favorable to Moore, do not establish a constitutional violation. 5 Doc. 51. For the
reasons explained below, both of those arguments are without merit.
Color of State Law
A ' 1983 action can only be filed against a state actor, such as an employee
of a state or local government, or a person acting under Acolor of state law.@ See 42
U.S.C. ' 1983; Scheeler v. City of St. Cloud, Minn., 402 F.3d 826, 830 (8th Cir.
2005). The parties agree that King was not a "state actor," because she was not
King strongly denies having a sexual relationship with Moore. King alleges that, when
she was in the CCDC stock room on an unspecified date, Moore approached her from behind and
put his arms around her waist. Doc. 33 at 1. King claims she "immediately let Moore know that
behavior was not accepted and would not be tolerated." Id. King alleges that, sometime later
(presumably on November 5, 2015), she was sitting in her office when she "heard a sound" and
saw Moore "standing inside the bathroom with his penis outside his pants." Id. King "immediately
turn[ed] facing my computer and finished my work." Id. After the inmates left the kitchen, King
"called an officer and told him that I no longer wanted inmate Moore in the kitchen, that he was
fired, and to send a replacement." Id. (emphasis added).
Thus, the parties hotly dispute the relevant facts giving rise to the alleged constitutional
violation. Under King’s version of the facts, she is entitled to summary judgment because Moore’s
constitutional rights were not violated. However, Moore disputes those facts and offers a different
version of events that, if accepted as true, would entitle him to prevail on his § 1983 sexual
harassment claim. Obviously, to resolve this constitutional question, the Court must make
numerous findings of fact, something it is prohibited from doing under Rule 56 of the Federal
Rules of Civil Procedure.
employed by Craighead County. However, they disagree as to whether King was
acting under "color of state law."
A private party acts under color of state law, and thus may be sued under §
1983, when she "performs a function traditionally exclusively reserved for the state."
Reasonover v. St. Louis Cnty., Mo., 447 F.3d 569, 584 (8th Cir. 2006) (quoting
Jackson v. Metro. Edison Co., 419 U.S. 345, 352 (1974)). In West v. Atkins, 487
U.S. 42, 56 (1988), the Court concluded that a private physician acted under color
of state law when he contractually agreed to provide medical care to state prisoners.
The Court supported its decision by noting that:
The State bore an affirmative obligation to provide adequate medical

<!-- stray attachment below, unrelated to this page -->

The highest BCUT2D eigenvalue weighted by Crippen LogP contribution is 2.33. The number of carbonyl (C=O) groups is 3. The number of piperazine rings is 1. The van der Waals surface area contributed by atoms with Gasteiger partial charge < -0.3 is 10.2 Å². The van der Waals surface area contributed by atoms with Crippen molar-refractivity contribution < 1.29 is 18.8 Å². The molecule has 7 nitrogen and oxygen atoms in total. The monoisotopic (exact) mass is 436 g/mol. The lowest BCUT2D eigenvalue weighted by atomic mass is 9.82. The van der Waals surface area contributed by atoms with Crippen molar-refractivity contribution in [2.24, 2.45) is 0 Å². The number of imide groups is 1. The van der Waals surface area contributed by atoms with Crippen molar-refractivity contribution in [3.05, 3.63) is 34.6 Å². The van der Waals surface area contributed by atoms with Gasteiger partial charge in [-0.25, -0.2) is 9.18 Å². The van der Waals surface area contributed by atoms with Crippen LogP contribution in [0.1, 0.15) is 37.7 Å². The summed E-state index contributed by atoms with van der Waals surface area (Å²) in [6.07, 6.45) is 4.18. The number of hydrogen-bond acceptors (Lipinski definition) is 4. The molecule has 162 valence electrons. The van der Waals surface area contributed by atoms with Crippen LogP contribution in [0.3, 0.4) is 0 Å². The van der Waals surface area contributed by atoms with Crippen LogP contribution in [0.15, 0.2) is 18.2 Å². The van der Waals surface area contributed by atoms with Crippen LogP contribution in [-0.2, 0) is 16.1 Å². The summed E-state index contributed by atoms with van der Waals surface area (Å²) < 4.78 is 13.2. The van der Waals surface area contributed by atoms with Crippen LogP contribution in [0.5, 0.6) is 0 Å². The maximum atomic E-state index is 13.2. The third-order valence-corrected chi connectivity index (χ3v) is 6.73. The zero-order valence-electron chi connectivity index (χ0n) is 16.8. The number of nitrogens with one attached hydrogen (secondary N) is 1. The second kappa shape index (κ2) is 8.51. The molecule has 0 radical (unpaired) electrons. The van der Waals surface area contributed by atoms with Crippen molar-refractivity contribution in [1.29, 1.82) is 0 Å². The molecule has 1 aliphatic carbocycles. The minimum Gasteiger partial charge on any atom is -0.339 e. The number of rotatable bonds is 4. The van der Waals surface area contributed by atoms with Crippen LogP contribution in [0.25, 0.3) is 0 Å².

care to West; the State delegated that function to respondent Atkins;
and respondent voluntarily assumed that obligation by contract.
Id. (emphasis added).
As in West, it is undisputed that the CCDC had an "affirmative obligation" to
provide food services to the detainees and prisoners in its custody. The parties agree
that CCDC "delegated" that function to Tiger Correctional Services, Inc., which was
contractually obligated to provide food services at that facility. Doc. 51, Ex. 1. King
was employed by Tiger Correctional Services, Inc., as its Food Service Coordinator
at the CCDC. In that position, King had the authority to "oversee general kitchen
operations." Doc. 51, Ex. 2 at 2. By acting in this capacity, King was performing a
“function traditionally exclusively reserved for the states.” Reasonover, 447 F.3d at
584. Thus, as a matter of law, King was acting under color of state law in overseeing
the general operations of the CCDC kitchen.
King argues that she was not acting under color of state law because she had
no custodial or supervisory control over Moore. That argument was squarely
rejected by the Court in West: "custodial and supervisory functions are irrelevant to
the assessment [of] whether the particular action challenged was performed under
color of state law."6 West, 487 U.S. at 53 (emphasis added).
Trial courts in the Eighth Circuit have also consistently "found that contracted
food service providers at correctional facilities are government actors for purposes
of § 1983 liability because the food service provider has assumed the state's
constitutional obligation to provide a nutritionally adequate diet to inmates."7
In West, the private doctor did not have any custodial or supervisory control over the
prisoner he treated. Nevertheless, the Court concluded that he was acting under color of state law
because he was carrying out the State's affirmative obligation to provide medical care to inmates
in its custody.
King cites Strope v. McKune, No. 04-3204, 2009 WL 504699 (D. Kan. Feb. 27, 2009)
(unpublished decision), to support her argument that she was not acting under color of state law.
However, in Strope, the Court dismissed a prisoner's § 1983 claims against a food service director
because he "had no personal involvement in any of the incidents or decisions Strope targets in this